The founding of the Church of All Worlds by Tim Zell who later coins the term “Neopagan” (1967)

Lynn White’s publication of “The Historical Roots of Our Ecological Crisis” (1967)

Isaac Bonewits joins the RDNA which led the organization to to become more explicitly Neopagan (1968)

CAW begins publishing the Green Egg newsletter around which a Neopagan community begins to coalesce (1968)

The photographing of the famous “Earthrise photo” by the Apollo 8 crew showing the Earth rising from the horizon of the moon, which some theorize helped humans realize the fragility of their home (1968)

The height of the American counterculture movement (1968)

The Whole Earth Catalog is published (1968-1972)

The Pagan Way is founded, emphasizing the celebration of nature over occultism (1969-1970)

Mother Earth News founded (1970)

The first Earth Day (1970)

Significant expansion of the Clean Air Act (1970)

Tim Zell publishes his article “Theagenesis: The Birth of the Goddess” which articulates a Gaia theory several years before James Lovelock (1971)

A talk given by Julia Carter Zell (of the Church of All Worlds) at the WorldCon science-fiction convention in Los Angeles marks the beginning of the Goddess religion movement (1971)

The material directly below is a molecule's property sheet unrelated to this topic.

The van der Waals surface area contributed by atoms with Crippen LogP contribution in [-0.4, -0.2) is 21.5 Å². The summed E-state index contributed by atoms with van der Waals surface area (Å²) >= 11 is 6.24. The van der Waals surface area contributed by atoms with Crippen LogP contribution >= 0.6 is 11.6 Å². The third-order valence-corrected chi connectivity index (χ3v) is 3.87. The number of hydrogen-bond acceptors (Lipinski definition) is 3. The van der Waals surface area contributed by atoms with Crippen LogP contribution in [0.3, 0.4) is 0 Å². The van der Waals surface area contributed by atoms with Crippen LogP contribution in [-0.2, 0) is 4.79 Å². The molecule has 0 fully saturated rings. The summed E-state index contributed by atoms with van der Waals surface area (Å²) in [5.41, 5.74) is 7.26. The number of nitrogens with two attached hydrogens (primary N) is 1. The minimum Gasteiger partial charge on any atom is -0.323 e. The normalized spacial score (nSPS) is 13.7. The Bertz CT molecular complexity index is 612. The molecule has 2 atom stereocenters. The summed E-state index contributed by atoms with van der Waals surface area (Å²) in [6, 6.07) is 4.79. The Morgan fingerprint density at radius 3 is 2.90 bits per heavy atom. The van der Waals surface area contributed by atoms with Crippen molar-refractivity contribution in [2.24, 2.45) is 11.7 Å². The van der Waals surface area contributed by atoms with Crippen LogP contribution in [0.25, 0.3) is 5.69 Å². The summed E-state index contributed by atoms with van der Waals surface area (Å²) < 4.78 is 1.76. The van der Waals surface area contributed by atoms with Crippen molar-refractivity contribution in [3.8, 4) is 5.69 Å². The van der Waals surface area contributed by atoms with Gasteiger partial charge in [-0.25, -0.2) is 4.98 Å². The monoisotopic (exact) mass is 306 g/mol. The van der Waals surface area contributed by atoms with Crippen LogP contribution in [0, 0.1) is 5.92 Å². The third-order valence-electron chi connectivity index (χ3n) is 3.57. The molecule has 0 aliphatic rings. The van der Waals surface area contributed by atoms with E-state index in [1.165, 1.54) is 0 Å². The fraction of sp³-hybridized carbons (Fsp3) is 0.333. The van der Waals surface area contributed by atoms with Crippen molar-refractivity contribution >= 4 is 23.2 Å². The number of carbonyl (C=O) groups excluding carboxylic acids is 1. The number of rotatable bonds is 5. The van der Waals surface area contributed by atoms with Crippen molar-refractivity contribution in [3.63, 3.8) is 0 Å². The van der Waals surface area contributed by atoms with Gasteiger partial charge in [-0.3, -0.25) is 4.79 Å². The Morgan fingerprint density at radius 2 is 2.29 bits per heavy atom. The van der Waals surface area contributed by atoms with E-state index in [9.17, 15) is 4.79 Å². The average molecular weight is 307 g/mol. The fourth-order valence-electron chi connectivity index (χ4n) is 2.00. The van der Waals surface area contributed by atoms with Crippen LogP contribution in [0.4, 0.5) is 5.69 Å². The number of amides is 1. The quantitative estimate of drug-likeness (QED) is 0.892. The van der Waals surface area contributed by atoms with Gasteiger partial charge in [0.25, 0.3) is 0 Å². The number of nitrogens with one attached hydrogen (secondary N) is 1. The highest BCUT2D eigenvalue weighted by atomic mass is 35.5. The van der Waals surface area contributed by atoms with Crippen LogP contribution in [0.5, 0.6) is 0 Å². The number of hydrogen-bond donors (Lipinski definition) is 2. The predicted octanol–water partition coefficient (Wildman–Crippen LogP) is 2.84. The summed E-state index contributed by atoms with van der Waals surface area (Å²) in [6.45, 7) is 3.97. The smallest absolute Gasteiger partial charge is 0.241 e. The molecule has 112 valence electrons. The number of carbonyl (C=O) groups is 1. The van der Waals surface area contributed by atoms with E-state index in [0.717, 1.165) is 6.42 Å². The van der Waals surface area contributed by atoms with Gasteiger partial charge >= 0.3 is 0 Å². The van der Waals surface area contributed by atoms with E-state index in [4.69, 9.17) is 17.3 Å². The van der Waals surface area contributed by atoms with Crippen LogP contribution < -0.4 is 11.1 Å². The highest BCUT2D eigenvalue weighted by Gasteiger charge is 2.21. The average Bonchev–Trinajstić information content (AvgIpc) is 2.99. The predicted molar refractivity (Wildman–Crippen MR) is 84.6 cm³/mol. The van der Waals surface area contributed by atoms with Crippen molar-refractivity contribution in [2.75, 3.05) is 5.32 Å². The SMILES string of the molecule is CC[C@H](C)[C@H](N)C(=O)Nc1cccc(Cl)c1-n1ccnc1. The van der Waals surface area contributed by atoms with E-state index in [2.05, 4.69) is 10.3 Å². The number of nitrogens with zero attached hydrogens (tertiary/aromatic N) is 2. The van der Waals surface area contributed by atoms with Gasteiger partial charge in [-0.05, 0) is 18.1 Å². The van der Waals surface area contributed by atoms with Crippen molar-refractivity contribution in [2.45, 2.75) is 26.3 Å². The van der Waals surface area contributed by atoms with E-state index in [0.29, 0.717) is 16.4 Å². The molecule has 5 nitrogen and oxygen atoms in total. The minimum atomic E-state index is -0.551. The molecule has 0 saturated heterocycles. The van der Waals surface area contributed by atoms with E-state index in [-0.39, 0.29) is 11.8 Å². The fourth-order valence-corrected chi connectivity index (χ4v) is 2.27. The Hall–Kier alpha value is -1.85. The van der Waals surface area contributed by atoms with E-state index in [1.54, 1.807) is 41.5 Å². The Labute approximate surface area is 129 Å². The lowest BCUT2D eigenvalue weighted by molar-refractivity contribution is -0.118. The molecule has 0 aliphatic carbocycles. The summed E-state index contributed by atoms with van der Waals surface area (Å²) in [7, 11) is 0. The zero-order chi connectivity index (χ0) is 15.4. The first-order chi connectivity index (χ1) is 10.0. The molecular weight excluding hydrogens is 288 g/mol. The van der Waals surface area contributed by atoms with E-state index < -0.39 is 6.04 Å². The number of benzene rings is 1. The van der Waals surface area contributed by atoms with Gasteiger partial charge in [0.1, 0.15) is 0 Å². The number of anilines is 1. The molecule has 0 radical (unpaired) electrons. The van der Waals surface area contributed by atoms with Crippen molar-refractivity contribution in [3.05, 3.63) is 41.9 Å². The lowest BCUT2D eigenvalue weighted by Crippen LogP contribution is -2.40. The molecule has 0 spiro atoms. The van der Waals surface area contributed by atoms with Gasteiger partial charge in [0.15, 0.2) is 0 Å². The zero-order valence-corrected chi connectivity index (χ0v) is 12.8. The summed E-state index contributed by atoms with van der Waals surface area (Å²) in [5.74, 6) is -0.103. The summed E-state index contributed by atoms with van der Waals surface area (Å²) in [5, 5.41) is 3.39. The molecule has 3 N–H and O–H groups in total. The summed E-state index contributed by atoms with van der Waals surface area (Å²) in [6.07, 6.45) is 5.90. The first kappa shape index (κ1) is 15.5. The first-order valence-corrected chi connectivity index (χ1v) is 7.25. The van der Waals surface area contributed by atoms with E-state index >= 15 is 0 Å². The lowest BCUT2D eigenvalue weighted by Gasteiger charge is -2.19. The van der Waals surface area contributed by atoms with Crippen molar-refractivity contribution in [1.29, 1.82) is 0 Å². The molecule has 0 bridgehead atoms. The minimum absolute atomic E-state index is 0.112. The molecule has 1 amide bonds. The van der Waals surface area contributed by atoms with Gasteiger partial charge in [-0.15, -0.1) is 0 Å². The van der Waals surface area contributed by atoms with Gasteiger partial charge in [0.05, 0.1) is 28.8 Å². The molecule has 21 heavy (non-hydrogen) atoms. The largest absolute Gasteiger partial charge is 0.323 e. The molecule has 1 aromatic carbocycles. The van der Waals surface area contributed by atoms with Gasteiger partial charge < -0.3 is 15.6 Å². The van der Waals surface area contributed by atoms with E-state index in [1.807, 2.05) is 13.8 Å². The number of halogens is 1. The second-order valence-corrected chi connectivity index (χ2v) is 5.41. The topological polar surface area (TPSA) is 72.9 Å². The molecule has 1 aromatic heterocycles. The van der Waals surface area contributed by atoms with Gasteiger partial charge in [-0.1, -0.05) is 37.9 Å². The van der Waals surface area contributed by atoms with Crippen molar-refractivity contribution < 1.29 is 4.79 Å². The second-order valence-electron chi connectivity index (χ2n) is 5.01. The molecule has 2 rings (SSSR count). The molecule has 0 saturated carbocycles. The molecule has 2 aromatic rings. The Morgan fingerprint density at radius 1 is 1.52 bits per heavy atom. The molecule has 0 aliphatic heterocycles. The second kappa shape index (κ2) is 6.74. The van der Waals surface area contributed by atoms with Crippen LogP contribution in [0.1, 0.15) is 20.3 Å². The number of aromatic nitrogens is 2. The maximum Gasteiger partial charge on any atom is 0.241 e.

Arnold Toynbee publishes “The Religious Background of the Present  Environmental Crisis” (1972)

The Council of Earth Religions is formed as one of the first attempts at Pagan ecumenicalism (1973)

Aidan Kelly publishes a Pagan calendar with the names which became the standard for the Neopagan Wheel of the Year (1973)

The signing of the Endangered Species Act (1973)

The release of The Wicker Man film (1973)

While many other religions, like Christianity and Buddhism, may be becoming more ecological, no other non-indigenous religion that I am aware of has earth-centeredness as its first principle.  Some polytheists seem to believe that what characterizes Neopaganism is some kind of theological monism.  It is natural that deity-centered polytheists would attempt to define Neopaganism in terms of its relation to deity.  But monism is not common a defining characteristic in Neopagans’ self-understanding, like earth-centeredness is.

Of course, someone can be Neopagan and something else, like a Wiccan, a witch, a Druid, a shaman, a Goddess worshiper, a ceremonial magician, a humanist, or a Unitarian, in which case earth-centeredness may not be their first principle.  But I would still argue that, if they identify as Neopagan, then earth-centeredness must be first principle of their Neopaganism.  For example, I am a Jungian Neopagan, but it is my Neopaganism, not my Jungianism, that makes me earth-centered.

It suppose it even possible to be a hard polytheist and a Neopagan.  But to the extent that the polytheistic focus on deities draws attention away from things like dirt, wind, rain, and that very real tree in your backyard, then I argue that it is drawing attention away from nature (regardless of whether polytheists insist that their gods are somehow part of nature).  Consequently, I believe those polytheists who distinguish themselves from Neopaganism are right to do so.